New law settles dispute with public health officials

New law settles dispute with public health officials

SPRINGFIELD — A longstanding dispute between local public health departments and vendors at farmers' markets may be resolved with legislation signed into law by Gov. Pat Quinn.

Senate Bill 840, which was co-sponsored in the House by Rep. Naomi Jakobsson, D-Urbana, and in the Senate by Sens. Mike Frerichs, D-Champaign, and Shane Cultra, R-Onarga, will make it easier for so-called cottage food vendors to sell home-produced items at farmers' markets in Illinois.

"Due to certain restrictions on preparation," Jakobsson said in a statement, "many area vendors have had to stop the sale of household-made products such as breads and jams. Now that this legislation has been signed into law, our local vendors will be able to freely offer more locally produced products. This will also help our local businesses as area restaurants can more easily utilize locally grown ingredients."

At this time, vendors are allowed to sell only foods that have been made in commercial kitchens. That will change Jan. 1, when the new law takes effect.

A controversy erupted in 2009 when Champaign-Urbana Public Health District officials ruled that the sale of home-baked goods no longer would be allowed, based on a state law that had been passed in 1999 but never enforced.

"It will affect us in that some people who are home food producers will be able to come back," said Lisa Bralts, director of Urbana's Market at the Square. "I think it will have a very positive effect on our market."

She said she still gets queries from customers about particular vendors who made English muffins, cinnamon rolls, special breads, bagels and granola bars.

Home-baked goods will be allowed again at Urbana's market and others in Illinois, provided they meet several provisions.

The food must not be a potentially hazardous baked good. It must be available for sale only at farmers markets. A vendor's gross receipts from the sale of the foods must not exceed $25,000 a year.

Further, the food packaging must include the name and address of the cottage food operation, the common name of the food product, all ingredients used in the product, the date it was produced, related allergen labeling and the following phrase: "This product was produced in a home kitchen not subject to public health inspections that may also process common food allergens."

Additionally, the person preparing and selling the cottage food product must have an approved food service sanitation management certificate. And a placard must be displayed at the point of sale that reads: "This product was produced in a home kitchen not subject to public health inspections that may also process common food allergens."

Jakobsson said the legislation was the result of compromise.

"I think everybody just seemed to be unable to get on the same page with the public health. I know when this first came up and I tried to talk to the folks at (the Department of) Public Health in Springfield, they just dug their heels in and said, 'This is the way it is. This is the way it's always been.'"

But she said she is pleased with the result, and believes others are too.

Julie Pryde, executive director of the Champaign-Urbana Public Health District, said she can live with the revisions.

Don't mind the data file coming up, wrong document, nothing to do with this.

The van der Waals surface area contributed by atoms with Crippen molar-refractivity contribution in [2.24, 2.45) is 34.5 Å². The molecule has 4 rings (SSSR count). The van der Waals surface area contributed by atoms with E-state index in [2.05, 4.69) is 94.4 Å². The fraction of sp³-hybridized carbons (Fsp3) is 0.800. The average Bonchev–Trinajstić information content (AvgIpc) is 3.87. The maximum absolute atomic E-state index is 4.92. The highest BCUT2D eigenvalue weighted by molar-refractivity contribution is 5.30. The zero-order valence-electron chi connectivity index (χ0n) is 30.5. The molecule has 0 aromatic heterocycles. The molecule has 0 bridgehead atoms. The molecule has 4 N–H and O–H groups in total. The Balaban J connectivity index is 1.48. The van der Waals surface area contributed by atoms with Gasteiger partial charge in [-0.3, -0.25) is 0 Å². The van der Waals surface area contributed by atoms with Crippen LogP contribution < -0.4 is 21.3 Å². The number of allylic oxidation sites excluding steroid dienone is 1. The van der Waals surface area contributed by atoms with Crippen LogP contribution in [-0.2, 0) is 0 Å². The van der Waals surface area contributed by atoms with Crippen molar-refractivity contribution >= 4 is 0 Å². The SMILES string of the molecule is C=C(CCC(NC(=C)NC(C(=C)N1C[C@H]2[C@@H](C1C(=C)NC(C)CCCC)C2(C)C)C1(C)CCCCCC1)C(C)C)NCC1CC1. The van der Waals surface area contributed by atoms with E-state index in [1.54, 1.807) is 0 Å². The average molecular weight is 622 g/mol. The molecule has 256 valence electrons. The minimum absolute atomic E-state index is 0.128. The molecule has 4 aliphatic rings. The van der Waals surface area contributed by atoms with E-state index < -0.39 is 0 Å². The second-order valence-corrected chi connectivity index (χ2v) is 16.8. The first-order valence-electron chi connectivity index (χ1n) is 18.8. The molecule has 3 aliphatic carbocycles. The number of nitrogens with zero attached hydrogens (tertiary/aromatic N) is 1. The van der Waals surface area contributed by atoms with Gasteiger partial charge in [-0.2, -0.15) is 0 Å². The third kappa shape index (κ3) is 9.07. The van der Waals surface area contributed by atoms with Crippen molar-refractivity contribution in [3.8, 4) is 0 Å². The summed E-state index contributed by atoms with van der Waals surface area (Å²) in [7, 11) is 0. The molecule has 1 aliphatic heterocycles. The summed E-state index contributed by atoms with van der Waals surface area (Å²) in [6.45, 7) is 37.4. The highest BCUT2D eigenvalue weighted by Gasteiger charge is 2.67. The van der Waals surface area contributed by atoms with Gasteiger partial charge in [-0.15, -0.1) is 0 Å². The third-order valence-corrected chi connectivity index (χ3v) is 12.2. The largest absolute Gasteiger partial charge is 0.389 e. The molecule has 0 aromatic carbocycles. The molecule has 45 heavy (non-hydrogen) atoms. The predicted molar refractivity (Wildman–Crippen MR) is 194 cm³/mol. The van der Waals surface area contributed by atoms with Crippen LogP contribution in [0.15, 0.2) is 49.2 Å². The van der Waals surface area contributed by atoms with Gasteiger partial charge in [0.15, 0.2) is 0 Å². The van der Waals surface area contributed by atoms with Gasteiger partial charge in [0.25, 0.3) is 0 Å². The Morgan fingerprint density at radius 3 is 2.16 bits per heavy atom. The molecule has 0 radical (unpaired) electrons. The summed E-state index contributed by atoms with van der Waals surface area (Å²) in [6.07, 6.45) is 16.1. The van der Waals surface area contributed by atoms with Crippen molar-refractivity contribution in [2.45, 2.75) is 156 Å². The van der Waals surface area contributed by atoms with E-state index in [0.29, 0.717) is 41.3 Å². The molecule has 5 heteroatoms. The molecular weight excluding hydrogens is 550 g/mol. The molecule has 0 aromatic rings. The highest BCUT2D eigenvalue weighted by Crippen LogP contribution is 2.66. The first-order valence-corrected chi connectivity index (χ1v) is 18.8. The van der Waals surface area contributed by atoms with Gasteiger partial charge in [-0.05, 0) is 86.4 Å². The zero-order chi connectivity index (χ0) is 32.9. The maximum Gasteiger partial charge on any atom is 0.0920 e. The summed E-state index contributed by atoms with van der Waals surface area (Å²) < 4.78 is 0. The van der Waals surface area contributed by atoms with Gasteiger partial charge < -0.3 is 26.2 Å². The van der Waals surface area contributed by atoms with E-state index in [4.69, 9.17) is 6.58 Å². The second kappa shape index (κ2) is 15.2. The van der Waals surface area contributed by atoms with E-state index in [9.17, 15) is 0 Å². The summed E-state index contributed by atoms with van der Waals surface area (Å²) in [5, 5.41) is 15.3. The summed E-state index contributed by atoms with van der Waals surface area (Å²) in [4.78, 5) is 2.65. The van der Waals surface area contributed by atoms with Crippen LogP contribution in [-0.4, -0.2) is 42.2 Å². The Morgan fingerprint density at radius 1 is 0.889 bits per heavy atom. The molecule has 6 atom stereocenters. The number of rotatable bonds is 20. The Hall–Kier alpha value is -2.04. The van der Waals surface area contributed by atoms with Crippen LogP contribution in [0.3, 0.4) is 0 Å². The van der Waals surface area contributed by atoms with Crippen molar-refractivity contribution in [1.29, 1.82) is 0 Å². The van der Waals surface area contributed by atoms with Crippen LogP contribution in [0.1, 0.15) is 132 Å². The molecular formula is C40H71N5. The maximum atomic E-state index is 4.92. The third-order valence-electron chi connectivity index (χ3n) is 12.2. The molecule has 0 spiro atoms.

"I know that it's something that public health administrators and departments of environmental health had worked with to get the language of the bill altered that made it a lot better than it was to begin with," Pryde said. "It still requires labeling and things like that so it's not like somebody can crank out muffins at home and sell them off of a card table. There are packaging requirements and labeling requirements. It was definitely tightened up from what it was originally."

Pryde said public health officials are trying to keep consumers safe with their regulations.

"There seems to be this view out there that public health wants to step on everybody and keep people from making a living," she said. "Of course that isn't the case. The case is that should something happen, we have to investigate and mitigate it. And if we don't have information we have no way to do that. So at least the way the bill is written it should allow us to do that."

The new law will be an improvement, she said.

"I just hope that people read the language and just don't think it's a free-for-all now because it isn't," said Pryde.

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sameeker wrote on August 25, 2011 at 11:08 pm

When are they going to crack down on the corporations like Kraft and such? When are they going to limit their income? The big boys talk of wanting to shrink the size of government; However, the working class has more rules on them then ever before. The health department has become nothing but a pain in the rear. The home made product sold there are by far healthier then what you buy at the mega stores. When will it ever end?

1ndy1701 wrote on August 26, 2011 at 8:08 am

I am happy that our farmers market can now have home made products that we as consumers will have no idea what the production process will entail. Will it be made in a clean kitchen with clean people with proper controls, or in a kitchen with a cat litter box in the corner with cats on the counter licking the product spoons? I guess now we will never know.

illannoyed wrote on December 02, 2011 at 1:12 pm

That is why you have the option to not buy those goods. In the same respect, everyone else should have the right to take that risk.

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